April 13, 2015

Blind SQL Injection Testing and Efficient Fingerprinting

There are a number of "universal" methods that can be used to determine if a page is vulnerable to SQL injection; but once a vulnerability has been discovered, fingerprinting the database engine to determine the vendor (MySQL, PostgreSQL, Microsoft SQL Server, or others) can come with a bit of a headache and take more requests than desired. Some functionality and variables exist on multiple database engines (and in some cases all of them), while others are unique to specific services or service versions. This article will guide the reader through a couple of "universal" testing methods and eventually through efficient database fingerprinting.

Universal Injection Tests

Nearly everyone is familiar with using mathematical operators to test for SQL injection, but in some cases cross-site-scripting filters or other sanitizing may prevent mathematical characters (such as =,<, and >) from entering the vulnerable SQL query unscathed. There are two other "universal" comparison operators that can be used to confirm the presence of a vulnerability in an application: the "... between ... and ..." comparison operator, and the "is" operator.

Using the entry table from our last coverage on SQL injection, examples of the comparison operators referenced here have been provided in SQL statement examples in conjunction with a set of testing URLs that could produce similar results.

Testing with "... between ... and ..."

The "... between ... and ..." operator is simple. It tests to see if the first value is between the other two. It returns true if the value falls between the specified range, and false otherwise (queries in Figure 1-A).

Figure 1-A: Query examples using the "... between ... and ..." comparison operator
mysql> select * from entry where id=1 and 3 between 1 and 5;  # True
+----+-------------+
| id | name        |
+----+-------------+
|  1 | First entry |
+----+-------------+
1 row in set (0.01 sec)

mysql> select * from entry where id=1 and 7 between 1 and 5;  # False
Empty set (0.00 sec)

The first query displays the entry because 3 is between 1 and 5, but the second query returns an empty set because 7 is not between 1 and 5. When testing for remote injection vulnerabilities, test URL's may look something like the examples in Figure 1-B.

Figure 1-B: Integer testing examples using the "... between ... and ..." comparison operator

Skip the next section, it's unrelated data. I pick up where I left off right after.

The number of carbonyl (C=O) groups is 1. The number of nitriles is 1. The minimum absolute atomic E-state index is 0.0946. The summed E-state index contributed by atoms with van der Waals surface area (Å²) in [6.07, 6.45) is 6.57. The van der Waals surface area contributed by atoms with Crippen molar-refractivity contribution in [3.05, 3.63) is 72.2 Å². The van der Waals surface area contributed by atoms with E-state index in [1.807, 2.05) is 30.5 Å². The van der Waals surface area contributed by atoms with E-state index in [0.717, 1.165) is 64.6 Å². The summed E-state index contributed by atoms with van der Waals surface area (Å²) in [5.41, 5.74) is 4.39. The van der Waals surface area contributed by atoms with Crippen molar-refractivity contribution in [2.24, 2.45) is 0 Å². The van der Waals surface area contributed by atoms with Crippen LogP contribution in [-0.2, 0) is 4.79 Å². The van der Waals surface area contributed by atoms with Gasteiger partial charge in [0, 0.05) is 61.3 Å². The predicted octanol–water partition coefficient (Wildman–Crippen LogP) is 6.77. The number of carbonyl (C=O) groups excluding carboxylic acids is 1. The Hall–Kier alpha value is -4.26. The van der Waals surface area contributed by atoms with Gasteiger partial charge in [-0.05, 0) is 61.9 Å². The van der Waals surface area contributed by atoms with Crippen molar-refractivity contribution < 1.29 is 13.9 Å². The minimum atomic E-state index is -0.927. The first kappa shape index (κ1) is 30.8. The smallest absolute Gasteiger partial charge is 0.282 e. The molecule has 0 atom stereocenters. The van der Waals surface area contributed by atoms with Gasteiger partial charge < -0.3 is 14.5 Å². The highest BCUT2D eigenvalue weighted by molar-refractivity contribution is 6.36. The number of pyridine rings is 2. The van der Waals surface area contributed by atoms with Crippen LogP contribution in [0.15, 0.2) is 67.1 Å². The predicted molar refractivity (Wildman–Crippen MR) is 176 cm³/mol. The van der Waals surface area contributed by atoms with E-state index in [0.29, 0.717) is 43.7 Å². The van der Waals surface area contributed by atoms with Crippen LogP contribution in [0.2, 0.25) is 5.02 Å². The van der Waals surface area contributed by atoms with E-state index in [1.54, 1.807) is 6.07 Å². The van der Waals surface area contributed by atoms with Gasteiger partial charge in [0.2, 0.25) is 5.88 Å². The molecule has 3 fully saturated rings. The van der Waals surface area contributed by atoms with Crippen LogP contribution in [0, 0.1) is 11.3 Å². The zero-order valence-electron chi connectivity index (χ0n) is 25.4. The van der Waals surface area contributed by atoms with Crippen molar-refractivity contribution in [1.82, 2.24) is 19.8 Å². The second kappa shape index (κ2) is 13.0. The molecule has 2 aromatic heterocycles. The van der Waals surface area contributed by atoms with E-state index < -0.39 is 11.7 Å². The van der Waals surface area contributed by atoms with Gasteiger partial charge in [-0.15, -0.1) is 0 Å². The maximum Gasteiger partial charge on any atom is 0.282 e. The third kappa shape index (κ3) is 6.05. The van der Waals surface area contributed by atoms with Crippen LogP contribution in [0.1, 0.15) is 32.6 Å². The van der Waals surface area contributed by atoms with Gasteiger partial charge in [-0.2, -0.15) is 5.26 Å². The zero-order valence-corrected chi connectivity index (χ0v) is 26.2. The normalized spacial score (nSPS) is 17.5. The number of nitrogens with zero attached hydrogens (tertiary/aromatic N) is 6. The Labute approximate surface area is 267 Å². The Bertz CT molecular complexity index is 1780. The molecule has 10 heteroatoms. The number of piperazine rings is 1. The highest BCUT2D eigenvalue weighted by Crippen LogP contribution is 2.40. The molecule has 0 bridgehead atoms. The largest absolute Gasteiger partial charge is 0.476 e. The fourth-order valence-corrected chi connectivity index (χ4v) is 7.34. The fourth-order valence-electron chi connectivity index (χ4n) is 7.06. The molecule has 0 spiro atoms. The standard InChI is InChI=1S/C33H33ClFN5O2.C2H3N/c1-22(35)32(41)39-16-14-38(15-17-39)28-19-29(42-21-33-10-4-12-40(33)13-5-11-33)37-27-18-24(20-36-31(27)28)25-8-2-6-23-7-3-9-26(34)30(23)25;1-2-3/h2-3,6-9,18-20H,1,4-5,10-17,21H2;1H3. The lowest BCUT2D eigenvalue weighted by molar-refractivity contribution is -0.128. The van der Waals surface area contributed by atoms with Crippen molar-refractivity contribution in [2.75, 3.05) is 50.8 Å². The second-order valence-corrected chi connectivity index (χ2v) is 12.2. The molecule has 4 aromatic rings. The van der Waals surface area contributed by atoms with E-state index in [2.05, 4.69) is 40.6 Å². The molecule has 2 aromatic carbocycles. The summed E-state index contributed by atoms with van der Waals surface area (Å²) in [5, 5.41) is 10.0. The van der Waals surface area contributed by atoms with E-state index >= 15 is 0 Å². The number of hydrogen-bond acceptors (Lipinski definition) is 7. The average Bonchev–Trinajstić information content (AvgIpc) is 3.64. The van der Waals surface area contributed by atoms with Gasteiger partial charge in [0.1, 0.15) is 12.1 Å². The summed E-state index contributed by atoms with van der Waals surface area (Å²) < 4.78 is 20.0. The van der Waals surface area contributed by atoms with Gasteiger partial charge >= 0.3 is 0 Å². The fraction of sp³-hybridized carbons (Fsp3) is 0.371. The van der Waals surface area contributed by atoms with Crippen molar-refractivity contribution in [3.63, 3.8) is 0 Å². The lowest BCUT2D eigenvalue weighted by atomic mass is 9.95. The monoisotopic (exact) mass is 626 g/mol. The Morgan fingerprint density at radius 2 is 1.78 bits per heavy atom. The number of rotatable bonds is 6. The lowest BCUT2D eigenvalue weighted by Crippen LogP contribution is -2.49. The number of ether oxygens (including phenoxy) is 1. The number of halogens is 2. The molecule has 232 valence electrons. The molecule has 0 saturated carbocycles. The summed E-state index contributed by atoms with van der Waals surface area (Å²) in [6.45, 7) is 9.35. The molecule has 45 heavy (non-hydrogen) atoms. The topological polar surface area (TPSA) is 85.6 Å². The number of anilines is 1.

http://domain.tld/file.ext?id=1 and 3 between 1 and 5
http://domain.tld/file.ext?id=1 and 7 between 1 and 5

If the page at http://domain.tld/file.ext?id=1 were vulnerable to in-band or partially blind injection, the first example testing URL would return the same output as the unmodified URL, while the second example testing URL would cause data to be missing from the page.

In many cases, this operator also works on strings. Figure 1-C provides an example set of test URLs implementing a string test with this technique.

Figure 1-C: String testing examples using the "... between ... and ..." comparison operator
http://domain.tld/file.ext?title=Text' and 'b' between 'a' and 'c
http://domain.tld/file.ext?title=Text' and 'd' between 'a' and 'c

Testing with "is" and "is not"

The "is" operator is not a range or mathematical operator. It is also not to be confused with the equals (=) operator for equality, as the equals operator can be used on a variety of data types. The "is" operator works on fewer data types, but can also be used to determine where data has or hasn't been defined. SQL Servers have a way of representing it when columns have not been given a default value and a row in that column is undefined. This lack of value is referred to as null by every database engine, and every database engine allows the comparison operators of "is null" and "is not null". Example queries using this operator have been provided in Figure 2-A.

Figure 2-A: Query examples using the "is" and "is not" comparison operators
mysql> select * from entry where id=1 and null is null;      # True
+----+-------------+
| id | name        |
+----+-------------+
|  1 | First entry |
+----+-------------+
1 row in set (0.01 sec)

mysql> select * from entry where id=1 and null is not null;  # False
Empty set (0.00 sec)

Similarly to the first example, the first query returns data because null is always null. Null is also never not null, thusly the second query returns an empty set. A remote injection test using these operators may look something like Figure 2-B.

Figure 2-B: Testing examples using the "is" and "is not" comparison operators
http://domain.tld/file.ext?id=1 and null is null
http://domain.tld/file.ext?id=1 and null is not null

Remote Database Fingerprinting

By isolating the similarities and differences between different database engines, it is possible to use very few requests to determine which database server provides dynamic content support for the vulnerable application. While the techniques here do not reveal a specific version number, they do reveal the vendor of the server software. Knowing the vendor of the database server software is enough information to use vendor-specific techniques that reveal the rest of the version information.

There are enough similarities and differences between Microsoft SQL Server, PostgreSQL Server, and MySQL server to determine which of these (or if any of these) vendors provided the server software powering the application in only two requests. MySQL and PostgreSQL share a version() function that returns the server version information. Microsoft SQL Server has the @@version system variable in common with MySQL, but PostgreSQL does not. Knowing this, seeing the output of the two requests in Figure 3 from a vulnerable page gives us the ability to logically deduce which, if any, of the three vendors mentioned developed the software.